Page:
Want to note that CJ has been sleeping much better (at night) in the past couple of weeks. This is the sort of news I hardly want to mention, for entirely superstitious reasons, of course. So touch wood. And rejoice. What happened was that after we returned from our Halloween weekend at Kevin’s mom’s, CJ had gotten pretty comfortable spending all night in our bed, and was waking soon after being put to bed at night, just so he could come and cuddle with his mama. I have only a vague sleep-deprived memory of the magic moment, but what I recall is going to bed early (because he’d woken and wouldn’t go back to sleep otherwise), nursing him off and on till sometime after midnight, CJ remaining fussy and restless and miserable, and finally turning to Kevin and saying: “My tank is on empty. I’m going to let him cry.” So I laid him back into his playpen, tucked him in, and let him cry. I patted him a couple of times, and he cried for a full fifteen minutes, but that was it. Fifteen minutes of suffering and he fell asleep. All by himself. And it’s been much easier getting him into his playpen since then, and he sleeps longer when he’s initially put to bed, too.
But he is right now downright miserable in his giant bouncy device, probably hungry, and the living-room is filled with children playing Playmobil (playdate). So I should really, er, get off this electronic device and attend to some non-virtual needs.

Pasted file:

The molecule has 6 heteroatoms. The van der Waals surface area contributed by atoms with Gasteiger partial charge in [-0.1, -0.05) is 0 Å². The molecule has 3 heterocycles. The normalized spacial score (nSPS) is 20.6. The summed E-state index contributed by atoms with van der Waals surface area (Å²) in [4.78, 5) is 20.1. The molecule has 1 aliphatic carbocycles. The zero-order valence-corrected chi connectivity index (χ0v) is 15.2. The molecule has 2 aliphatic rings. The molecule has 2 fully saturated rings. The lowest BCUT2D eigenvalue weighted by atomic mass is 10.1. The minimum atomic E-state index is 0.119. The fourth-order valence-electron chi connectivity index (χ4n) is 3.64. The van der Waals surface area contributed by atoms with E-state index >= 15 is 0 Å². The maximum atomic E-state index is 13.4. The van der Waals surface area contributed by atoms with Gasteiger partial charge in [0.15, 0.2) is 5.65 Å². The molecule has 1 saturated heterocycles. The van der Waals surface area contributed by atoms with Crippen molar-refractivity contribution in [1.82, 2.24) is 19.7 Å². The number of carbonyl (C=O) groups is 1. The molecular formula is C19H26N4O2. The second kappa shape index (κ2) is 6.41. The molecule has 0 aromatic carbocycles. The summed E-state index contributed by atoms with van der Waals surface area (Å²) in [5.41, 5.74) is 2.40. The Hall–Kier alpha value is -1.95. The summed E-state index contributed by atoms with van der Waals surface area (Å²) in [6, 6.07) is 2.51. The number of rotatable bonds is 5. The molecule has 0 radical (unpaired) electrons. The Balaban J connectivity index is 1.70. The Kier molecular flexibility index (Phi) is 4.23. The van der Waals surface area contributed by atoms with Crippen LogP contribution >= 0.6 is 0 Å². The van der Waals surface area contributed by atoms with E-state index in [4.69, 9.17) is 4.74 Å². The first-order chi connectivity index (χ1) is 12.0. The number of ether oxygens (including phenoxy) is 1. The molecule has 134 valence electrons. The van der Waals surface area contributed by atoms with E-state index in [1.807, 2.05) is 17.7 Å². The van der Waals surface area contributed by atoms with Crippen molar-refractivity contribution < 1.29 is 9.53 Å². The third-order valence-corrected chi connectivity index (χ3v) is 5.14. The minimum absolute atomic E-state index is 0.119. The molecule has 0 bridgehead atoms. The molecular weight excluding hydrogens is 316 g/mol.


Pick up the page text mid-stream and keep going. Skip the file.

Oh, and I had the kids wear the Mennonite Central Committee Remembrance Day button to school today, a red button with the words “To remember is to work for peace.” We had a fairly long talk about it before school this morning, and at the end, Albus said, “I think it would be easier to just wear the poppy.” I told them they could also wear a poppy. I hope I wasn’t overstepping parental bounds by asking them to wear this pin, too, especially because I wasn’t entirely convinced they “got’ it. But I have deeply ambivalent emotions around Remembrance Day, having been raised a pacifist. To me, wearing the button isn’t about standing against people who offer their lives to serve our country, but about being aware of the effects of war, and imagining more peaceful solutions … but I’m typing one-handed … and my children are behaving most unpacifistically all of sudden.
Today’s our Thanksgiving feast. I’m keeping it simple. Right now, I’m roasting a whole smallish pumpkin (CSA) in the oven, because, gosh darnit, my kids want a pie, and I’m going to try. We also have two chickens, six pounds, and seven pounds, respectively, thawing in the fridge, which I plan to stuff with a traditional bread stuffing (chopped apples tossed in for fun), and roast according to my Joy of Cooking recipe. Lots of salt rubbed on the skin, shallow pan, breast up. It’s going to smell good in here. Additionally, I’m planning on boiling, then roasting some brussel sprouts, if Kevin finds some good local ones at the market. Boiled, smashed potatoes (CSA) with garlic and butter and mmm. Perhaps a balsamic-honey-dressed green salad, depends on what Kevin finds at the market; apparently “spring” mix is newly seasonal right now.
Am I forgetting something? The squash will be in the pie, assuming that works out.
Baby CJ got his six-month immunizations yesterday and has been ever so fussy. On top of his stuffed nose, he’s pretty miserable, poor bab. He spent the night cuddled in our bed, again, nursing off and on. This is beginning to take a toll on my dewy-fresh complexion … Yes, I’ll blame it on that.